The arrows from ConcreteFlyweight and from UnsharedConcreteFlyweight to Flyweight are inheritance relations (they each inherit from Flyweight)

        The three lines from Client represent that Client owns references to instances of these three classes

        The box associated with FlyweightFactory shows pseudocode that captures the basics of the exported operation

      More information on each participant

        Flyweight

        Declares an interface through which flyweights can receive and act on extrinsic state

      So, if you were managing (lots of) character objects, you might prefer to keep font and style information extrinsic (external to) the objects, since there are in general far fewer fonts and styles used than characters

        FlyweightFactory

      Creates and manages flyweight objects

      Ensures that flyweights are shared properly

      When a client requests a flyweight, the FlyweightFactory object supplies an existing instance or creates one, if none exists

        ConcreteFlyweight

      Implements the Flyweight interface (thus the inheritance in the diagram) and adds storage for the intrinsic state, if any

      Intrinsic state is that which is independent of the context in which the ConcreteFlyweight object is used (e.g., a specific character, like "a")

      Must be sharable

        UnsharedConcreteFlyweight

      Allows for Flyweight instances that are not shared

      Can have shared ConcreteFlyweight children, too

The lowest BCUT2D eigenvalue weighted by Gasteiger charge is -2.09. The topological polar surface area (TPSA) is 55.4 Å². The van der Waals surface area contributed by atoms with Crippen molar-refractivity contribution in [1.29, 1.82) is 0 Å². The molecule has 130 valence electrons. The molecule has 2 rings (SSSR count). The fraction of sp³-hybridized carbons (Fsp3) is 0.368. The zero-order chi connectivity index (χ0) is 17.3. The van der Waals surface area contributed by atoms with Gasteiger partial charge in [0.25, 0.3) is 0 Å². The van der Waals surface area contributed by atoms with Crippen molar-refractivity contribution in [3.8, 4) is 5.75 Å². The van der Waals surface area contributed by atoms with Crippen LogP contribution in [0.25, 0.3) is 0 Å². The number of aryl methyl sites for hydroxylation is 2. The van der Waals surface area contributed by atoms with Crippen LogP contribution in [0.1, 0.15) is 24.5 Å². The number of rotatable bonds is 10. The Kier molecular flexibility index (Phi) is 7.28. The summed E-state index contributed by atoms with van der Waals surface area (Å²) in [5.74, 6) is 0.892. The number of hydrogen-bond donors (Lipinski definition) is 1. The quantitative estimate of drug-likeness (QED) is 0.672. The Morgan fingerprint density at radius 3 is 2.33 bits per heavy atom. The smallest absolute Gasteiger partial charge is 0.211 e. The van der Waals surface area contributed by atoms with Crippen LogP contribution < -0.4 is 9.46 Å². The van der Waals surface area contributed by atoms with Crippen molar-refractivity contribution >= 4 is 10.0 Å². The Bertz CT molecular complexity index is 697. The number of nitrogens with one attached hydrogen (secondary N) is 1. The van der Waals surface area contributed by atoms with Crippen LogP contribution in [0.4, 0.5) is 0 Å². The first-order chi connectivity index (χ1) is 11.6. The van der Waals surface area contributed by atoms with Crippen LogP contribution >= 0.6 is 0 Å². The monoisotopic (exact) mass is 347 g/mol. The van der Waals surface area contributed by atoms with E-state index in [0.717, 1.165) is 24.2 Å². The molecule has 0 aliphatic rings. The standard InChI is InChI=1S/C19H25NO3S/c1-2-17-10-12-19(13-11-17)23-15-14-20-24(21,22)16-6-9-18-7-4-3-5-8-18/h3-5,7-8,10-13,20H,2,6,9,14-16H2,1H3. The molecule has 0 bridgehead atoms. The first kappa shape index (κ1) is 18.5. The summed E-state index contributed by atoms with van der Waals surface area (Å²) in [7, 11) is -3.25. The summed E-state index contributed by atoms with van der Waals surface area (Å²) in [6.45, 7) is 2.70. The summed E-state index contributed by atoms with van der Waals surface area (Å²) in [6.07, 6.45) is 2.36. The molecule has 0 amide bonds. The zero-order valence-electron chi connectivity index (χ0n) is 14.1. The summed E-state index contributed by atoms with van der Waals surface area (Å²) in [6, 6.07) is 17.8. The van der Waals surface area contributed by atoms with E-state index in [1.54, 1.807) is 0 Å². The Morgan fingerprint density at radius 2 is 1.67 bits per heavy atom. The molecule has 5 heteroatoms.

An example is where you have columns of text, each containing rows of characters

      The columns and the rows might be UnsharedConcreteFlyweights, while the characters themselves might be ConcreteFlyweights

        Client

      Maintains reference to flyweight(s)

      Computes or stores extrinsic state of flyweights

      Code from the GoF for a use of Flyweight

 

 

#include "defs.H"

class Window;

class GlyphContext;

class Font {

public:

Font(char*);

};

class BTree;

 

class Glyph {

public:

virtual ~Glyph();

 

virtual void Draw(Window*, GlyphContext&);

 

virtual void SetFont(Font*, GlyphContext&);

virtual Font* GetFont(GlyphContext&);

 

virtual void First(GlyphContext&);

virtual void Next(GlyphContext&);

virtual bool IsDone(GlyphContext&);

virtual Glyph* Current(GlyphContext&);

 

virtual void Insert(Glyph*, GlyphContext&);

virtual void Remove(GlyphContext&);

protected:

Glyph();

};

 

class Character : public Glyph {

public:

Character(char);

 

virtual void Draw(Window*, GlyphContext&);

private:

char _charcode;

};

 

class GlyphContext {

public:

GlyphContext();

virtual ~GlyphContext();

 

virtual void Next(int step = 1);

virtual void Insert(int quantity = 1);

 

virtual Font* GetFont();

virtual void SetFont(Font*, int span = 1);

private:

int _index;

BTree* _fonts;

};

 

void dummy () {

 

GlyphContext gc;

Font* times12 = new Font("Times-Roman-12");

Font* timesItalic12 = new Font("Times-Italic-12");

// ...

 

gc.SetFont(times12, 6);

 

gc.Insert(6);

gc.SetFont(timesItalic12, 6);

 

}

 

class Row {

};

class Column {

};

 

const int NCHARCODES = 128;

 

class GlyphFactory {

public:

GlyphFactory();

virtual ~GlyphFactory();

 

virtual Character* CreateCharacter(char);

virtual Row* CreateRow();

virtual Column* CreateColumn();

// ...

private:

Character* _character[NCHARCODES];

};

 

GlyphFactory::GlyphFactory () {

for (int i = 0; i < NCHARCODES; ++i) {

_character[i] = 0;

}

}

 

Character* GlyphFactory::CreateCharacter (char c) {

if (!_character[c]) {

_character[c] = new Character(c);

}

 

return _character[c];

}

 

Row* GlyphFactory::CreateRow () {

return new Row;

}

 

Column* GlyphFactory::CreateColumn () {

return new Column;

}